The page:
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Google's response to 302 Hijacking

Two conflicting responses from Google for reported Hijacking

     
7:19 pm on Mar 19, 2005 (gmt 0)

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I reported two separate hijacking issues to Google that have caused my two top sites to sink into the supplemental results in the Google index.

I used the email address as provided by GoogleGuy and included ‘canonicalpage’ in the subject line. Also included in each email were the specifics and details of the URL’s redirecting to my sites as GoogleGuy suggested.

Here are the Reply’s from Google:

Reply 1:
“Thank you for bringing this to our attention. We understand your concern about the inclusion and ranking of your site. Please note that there is almost nothing a competitor can do to harm your ranking or have your site removed from our index.”

Reply 2:
“If you are concerned about another site linking to your site, we suggest contacting the webmaster for the site in question.”

The two separate replies contradict themselves. The first reply is an outright denial that your site can be damaged by a competitor. However you could argue that “almost nothing” is a disclaimer.

The second reply from Google suggests that you can be harmed by a competitor and that the onus is on you to get the redirects taken down by the hijackers.

Unfortunately in my case, the Romanian and Russian sites intentionally using 302 redirects, using my title and description in their URL’s, and a cached version of my page, don’t answer their email, neither do their hosting companies.

5:14 pm on Mar 23, 2005 (gmt 0)

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Here are responses directly from GoogleGuy,

[threadwatch.org...]
[slashdot.org...]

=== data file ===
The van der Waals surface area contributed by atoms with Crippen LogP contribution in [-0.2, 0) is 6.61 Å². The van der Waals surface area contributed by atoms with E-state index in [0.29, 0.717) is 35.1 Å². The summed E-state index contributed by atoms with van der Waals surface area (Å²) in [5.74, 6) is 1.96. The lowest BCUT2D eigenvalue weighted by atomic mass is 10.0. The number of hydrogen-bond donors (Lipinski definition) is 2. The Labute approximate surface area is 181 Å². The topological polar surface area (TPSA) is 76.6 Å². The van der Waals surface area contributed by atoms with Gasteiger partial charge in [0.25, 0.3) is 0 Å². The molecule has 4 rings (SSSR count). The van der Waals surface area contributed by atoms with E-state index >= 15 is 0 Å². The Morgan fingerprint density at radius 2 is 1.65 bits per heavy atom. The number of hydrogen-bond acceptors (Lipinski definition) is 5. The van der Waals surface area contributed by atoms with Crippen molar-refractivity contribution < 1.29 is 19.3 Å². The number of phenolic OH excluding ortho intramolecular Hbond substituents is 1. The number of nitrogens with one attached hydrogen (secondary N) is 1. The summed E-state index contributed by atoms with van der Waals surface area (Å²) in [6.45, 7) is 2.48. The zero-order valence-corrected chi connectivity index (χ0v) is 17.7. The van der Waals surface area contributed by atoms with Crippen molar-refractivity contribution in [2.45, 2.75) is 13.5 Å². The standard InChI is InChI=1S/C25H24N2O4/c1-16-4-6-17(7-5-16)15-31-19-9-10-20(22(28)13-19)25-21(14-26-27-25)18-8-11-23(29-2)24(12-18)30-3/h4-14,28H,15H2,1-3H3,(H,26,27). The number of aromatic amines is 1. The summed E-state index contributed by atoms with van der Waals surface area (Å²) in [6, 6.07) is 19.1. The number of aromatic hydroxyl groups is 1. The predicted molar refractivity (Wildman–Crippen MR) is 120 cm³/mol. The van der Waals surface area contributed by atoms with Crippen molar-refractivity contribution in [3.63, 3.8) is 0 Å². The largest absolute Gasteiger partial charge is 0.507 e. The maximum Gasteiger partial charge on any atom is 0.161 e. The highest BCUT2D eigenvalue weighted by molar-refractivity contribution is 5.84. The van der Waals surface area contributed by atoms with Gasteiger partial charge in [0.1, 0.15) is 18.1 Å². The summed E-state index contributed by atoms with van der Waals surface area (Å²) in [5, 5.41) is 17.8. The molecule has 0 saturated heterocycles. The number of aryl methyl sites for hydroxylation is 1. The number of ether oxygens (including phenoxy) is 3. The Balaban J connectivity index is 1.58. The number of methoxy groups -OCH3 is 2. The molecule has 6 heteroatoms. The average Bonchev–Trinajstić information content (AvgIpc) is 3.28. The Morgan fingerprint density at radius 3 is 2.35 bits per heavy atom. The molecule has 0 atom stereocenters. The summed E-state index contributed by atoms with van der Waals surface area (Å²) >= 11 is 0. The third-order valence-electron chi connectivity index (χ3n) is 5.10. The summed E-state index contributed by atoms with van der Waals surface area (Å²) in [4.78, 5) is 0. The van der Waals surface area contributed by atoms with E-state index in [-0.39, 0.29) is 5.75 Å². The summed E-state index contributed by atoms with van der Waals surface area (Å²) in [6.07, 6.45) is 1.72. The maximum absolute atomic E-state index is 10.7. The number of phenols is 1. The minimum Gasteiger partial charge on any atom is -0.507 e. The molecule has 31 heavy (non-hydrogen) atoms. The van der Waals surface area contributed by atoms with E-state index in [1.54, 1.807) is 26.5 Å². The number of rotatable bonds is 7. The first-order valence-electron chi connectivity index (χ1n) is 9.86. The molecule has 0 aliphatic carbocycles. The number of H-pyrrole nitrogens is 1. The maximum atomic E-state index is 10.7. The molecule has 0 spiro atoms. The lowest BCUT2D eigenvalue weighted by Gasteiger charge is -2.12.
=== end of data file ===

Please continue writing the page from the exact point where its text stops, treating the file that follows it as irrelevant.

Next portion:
5:29 pm on Mar 23, 2005 (gmt 0)

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The second reply from Google suggests that you can be harmed by a competitor and that the onus is on you to get the redirects taken down by the hijackers.

No, the second reply says that if you don't like people linking to your site then ask them not to.

It says nothing about Google. Perhaps they're sick of you pestering them with the same question?

What they said is absolutely right. It's almost impossible to damage another site's ranking.

In most cases where people think their site has been hijacked with a 302, it hasn't actually been hijacked at all.

5:41 pm on Mar 23, 2005 (gmt 0)

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mrMister,

When other site's URLs appear in Google SERPs via a 302 redirect and contain my copyrighted information in their cache, have I been hijacked? When Google indexs a porn site an includes my domain name in the snippet, should I be the least little bit concerned?

There are those who say that "Google doesn't owe me anything." I believe that they owe me the courtesy of not telling people I run a gay pornography site, when in fact I offer educational resources linked to by many schools and universities.

Sounds like I have a problem. Looks like the problem is not on my sites. Seems like the problems are right there in Google's index...and nowhere else.